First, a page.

New Targeted Therapies Show Promise for Treating Advanced GIST
December 21, 2016, by NCI Staff
Two early-phase clinical trials testing new targeted therapies for advanced gastrointestinal stromal tumors (GIST) have produced promising preliminary results.
Both therapies are designed to shut down an aberrant molecular signaling pathway that drives most cases of GIST. The phase I trials are still ongoing, but the early results hint at their potential effectiveness in patients who have already tried several other treatments, shrinking or stabilizing tumors in some trial participants.
Although the findings are preliminary, Lee Helman, M.D., of NCI's Center for Cancer Research, said the drugs show substantial promise as a treatment for patients with GIST whose tumors stop responding to standard therapies.
The trial results were presented earlier this month at the EORTC-NCI-AACR Molecular Targets and Cancer Therapeutics Conference in Munich.
GIST is a type of sarcoma that arises from tissues of the gastrointestinal tract. GIST can sometimes be removed with surgery, but some tumors are too large to be removed surgically or are located near organs that could be damaged in the process.
For many years, GIST that could not be surgically removed "was considered medically untreatable, as conventional sarcoma chemotherapy has no impact," said trial investigator Michael Heinrich, M.D., of the Oregon Health & Science University Knight Cancer Institute, during his presentation of the trial data.
But a "revolution in the treatment of GIST" began around the turn of the century, Dr. Heinrich explained, when studies showed that most GISTs are driven by gene mutations that can be targeted with a type of drug called a tyrosine kinase inhibitor (TKI). TKIs approved to treat GIST currently include imatinib (Gleevec®), sunitinib (Sutent®), and regorafenib (Stivarga®).
Although these drugs represent an important advance in GIST treatment, resistance to TKIs eventually develops. But researchers now better understand how this resistance arises in patients with GIST. It appears that specific mutations in the KIT and PDGFRα genes allow tumor cells to bypass the "off switch" created by TKIs like imatinib, Dr. Heinrich said, reactivating the molecular signaling pathway that drives GIST, even in the presence of those drugs.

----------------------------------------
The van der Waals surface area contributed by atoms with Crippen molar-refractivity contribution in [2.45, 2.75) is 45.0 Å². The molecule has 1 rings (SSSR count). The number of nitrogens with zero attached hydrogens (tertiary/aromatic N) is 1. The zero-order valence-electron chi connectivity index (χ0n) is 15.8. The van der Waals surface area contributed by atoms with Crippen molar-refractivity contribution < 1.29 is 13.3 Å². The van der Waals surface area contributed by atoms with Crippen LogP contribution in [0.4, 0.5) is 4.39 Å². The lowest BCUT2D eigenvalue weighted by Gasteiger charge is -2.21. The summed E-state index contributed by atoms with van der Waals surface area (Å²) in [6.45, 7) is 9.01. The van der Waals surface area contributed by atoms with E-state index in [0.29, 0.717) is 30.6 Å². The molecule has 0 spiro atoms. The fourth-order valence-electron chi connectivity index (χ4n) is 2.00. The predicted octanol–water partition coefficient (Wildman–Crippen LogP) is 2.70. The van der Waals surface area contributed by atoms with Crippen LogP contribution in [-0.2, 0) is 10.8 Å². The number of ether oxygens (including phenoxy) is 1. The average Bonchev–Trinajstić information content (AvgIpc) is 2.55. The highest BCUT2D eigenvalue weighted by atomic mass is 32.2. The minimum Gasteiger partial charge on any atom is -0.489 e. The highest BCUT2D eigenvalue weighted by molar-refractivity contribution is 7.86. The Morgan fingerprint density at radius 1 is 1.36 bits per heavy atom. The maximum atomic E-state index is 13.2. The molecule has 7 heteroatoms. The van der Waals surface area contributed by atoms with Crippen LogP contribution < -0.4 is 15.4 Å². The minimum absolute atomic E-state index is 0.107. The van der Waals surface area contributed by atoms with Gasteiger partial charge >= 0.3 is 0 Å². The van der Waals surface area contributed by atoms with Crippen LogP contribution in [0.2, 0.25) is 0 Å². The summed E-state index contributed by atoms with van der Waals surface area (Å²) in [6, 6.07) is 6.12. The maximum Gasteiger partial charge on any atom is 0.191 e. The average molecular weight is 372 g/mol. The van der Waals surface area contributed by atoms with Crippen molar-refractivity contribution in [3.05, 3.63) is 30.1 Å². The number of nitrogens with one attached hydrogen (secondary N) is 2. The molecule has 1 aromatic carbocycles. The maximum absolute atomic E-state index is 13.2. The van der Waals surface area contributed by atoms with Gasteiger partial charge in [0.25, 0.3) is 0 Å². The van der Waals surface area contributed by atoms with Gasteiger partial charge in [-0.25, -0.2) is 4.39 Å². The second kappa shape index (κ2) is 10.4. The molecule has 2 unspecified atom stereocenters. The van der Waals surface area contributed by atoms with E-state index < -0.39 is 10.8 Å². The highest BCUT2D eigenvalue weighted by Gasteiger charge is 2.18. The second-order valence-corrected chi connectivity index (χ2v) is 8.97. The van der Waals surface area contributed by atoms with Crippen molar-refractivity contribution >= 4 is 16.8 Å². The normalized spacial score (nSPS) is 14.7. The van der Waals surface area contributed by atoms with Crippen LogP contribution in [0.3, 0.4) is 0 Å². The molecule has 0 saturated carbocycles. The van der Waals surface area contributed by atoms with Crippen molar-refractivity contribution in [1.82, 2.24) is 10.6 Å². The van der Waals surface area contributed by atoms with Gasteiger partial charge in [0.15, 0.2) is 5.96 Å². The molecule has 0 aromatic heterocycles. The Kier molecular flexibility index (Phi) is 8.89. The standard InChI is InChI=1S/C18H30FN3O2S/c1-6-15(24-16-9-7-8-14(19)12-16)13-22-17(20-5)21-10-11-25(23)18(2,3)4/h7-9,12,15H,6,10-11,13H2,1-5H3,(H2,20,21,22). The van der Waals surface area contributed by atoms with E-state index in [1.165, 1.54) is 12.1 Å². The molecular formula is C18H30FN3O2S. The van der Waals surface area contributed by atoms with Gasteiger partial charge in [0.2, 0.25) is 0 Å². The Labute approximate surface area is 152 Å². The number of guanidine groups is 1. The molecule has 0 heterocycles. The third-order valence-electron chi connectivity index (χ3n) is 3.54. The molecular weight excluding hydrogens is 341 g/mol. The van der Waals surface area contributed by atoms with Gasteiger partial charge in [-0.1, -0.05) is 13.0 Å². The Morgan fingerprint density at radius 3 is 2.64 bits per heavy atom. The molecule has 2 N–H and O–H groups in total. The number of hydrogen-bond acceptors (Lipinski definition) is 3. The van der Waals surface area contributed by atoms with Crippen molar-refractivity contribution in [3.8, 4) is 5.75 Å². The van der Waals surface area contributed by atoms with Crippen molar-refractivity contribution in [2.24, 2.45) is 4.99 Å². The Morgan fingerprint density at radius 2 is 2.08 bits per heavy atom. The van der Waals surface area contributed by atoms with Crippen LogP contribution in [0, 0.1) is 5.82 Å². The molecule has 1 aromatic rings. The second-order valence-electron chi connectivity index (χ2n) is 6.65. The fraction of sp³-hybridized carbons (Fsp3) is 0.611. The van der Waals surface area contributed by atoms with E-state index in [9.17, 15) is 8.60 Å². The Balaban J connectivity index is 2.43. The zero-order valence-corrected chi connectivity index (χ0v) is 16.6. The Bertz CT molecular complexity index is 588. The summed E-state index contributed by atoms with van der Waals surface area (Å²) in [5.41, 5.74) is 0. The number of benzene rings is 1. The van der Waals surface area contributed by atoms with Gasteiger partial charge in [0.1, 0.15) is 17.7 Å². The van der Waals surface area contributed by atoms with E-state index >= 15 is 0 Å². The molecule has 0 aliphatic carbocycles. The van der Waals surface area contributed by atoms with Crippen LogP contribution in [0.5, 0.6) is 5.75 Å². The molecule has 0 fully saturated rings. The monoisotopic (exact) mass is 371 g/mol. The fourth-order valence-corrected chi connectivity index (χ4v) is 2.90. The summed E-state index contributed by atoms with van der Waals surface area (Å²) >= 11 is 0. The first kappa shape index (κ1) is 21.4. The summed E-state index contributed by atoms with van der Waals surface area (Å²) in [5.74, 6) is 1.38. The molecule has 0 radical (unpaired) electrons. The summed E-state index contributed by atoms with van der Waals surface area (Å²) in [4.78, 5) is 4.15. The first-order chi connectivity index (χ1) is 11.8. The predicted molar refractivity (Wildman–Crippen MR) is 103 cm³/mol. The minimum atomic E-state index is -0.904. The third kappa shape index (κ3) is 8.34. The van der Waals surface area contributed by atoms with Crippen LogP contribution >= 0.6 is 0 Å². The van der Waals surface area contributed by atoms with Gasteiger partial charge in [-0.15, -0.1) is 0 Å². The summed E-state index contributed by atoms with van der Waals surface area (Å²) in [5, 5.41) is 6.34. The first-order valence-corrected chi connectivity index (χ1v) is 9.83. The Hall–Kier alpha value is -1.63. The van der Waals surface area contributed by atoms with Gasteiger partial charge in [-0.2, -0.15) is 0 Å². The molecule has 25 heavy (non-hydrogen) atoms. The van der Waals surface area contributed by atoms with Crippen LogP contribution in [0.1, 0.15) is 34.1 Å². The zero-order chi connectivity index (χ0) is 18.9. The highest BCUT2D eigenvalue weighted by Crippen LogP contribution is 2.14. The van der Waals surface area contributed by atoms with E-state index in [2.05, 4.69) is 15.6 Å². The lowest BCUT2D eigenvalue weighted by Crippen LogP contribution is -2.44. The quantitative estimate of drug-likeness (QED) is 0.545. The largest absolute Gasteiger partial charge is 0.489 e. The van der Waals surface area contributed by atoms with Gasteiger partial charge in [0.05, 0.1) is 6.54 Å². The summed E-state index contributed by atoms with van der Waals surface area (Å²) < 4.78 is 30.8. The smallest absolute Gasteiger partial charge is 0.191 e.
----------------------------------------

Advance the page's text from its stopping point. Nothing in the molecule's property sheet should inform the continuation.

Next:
The two drugs highlighted at the conference, BLU-285 and DCC-2618, were designed to work around these molecular mechanisms of resistance by blocking the mutations in KIT and PDGFRα that tell tumor cells to continue to proliferate.
The trial testing BLU-285, developed by Blueprint Medicines, is enrolling patients who previously received at least two other TKIs or had a gene mutation linked to TKI resistance at diagnosis. Seven of the 32 patients evaluated to date, many of whom had received more than 3 prior treatment regimens, experienced partial tumor responses, and tumors stopped growing in 10 others.
Patients in the trial of DCC-2618, developed by Deciphera Pharmaceuticals, had already received more than four previous TKIs on average. Most had GIST, but three had rare tumor types that share the same drug-resistance mutations with GIST.
PET imaging scans showed that the drug rapidly slowed tumor metabolism, and two patients have had long-term partial responses to treatment: one with GIST, and one with glioblastoma multiforme, an aggressive brain cancer that is extremely resistant to treatment.
In both studies, tumor DNA circulating in the bloodstream disappeared rapidly at the start of treatment, even before any tumor responses were seen on imaging scans.
Patients in both trials had relatively few side effects from the drugs. In the BLU-285 trial, no patients to date have had to stop treatment due to drug-related side effects. In the DCC-2618 trial, only one has had to stop treatment. Neither trial has yet identified the maximum tolerated dose for its drug.
Based on the results seen so far, Dr. Helman said, both drugs could also eventually have potential as an earlier treatment for patients with GIST, before resistance can set in.
"This is what we see when we're lucky enough to have a really good target, to understand mechanisms of resistance, and then have drugs that actually target the resistance mutations. You can get pretty spectacular results," said Dr. Helman. "When you have a drug that hits the target, it works."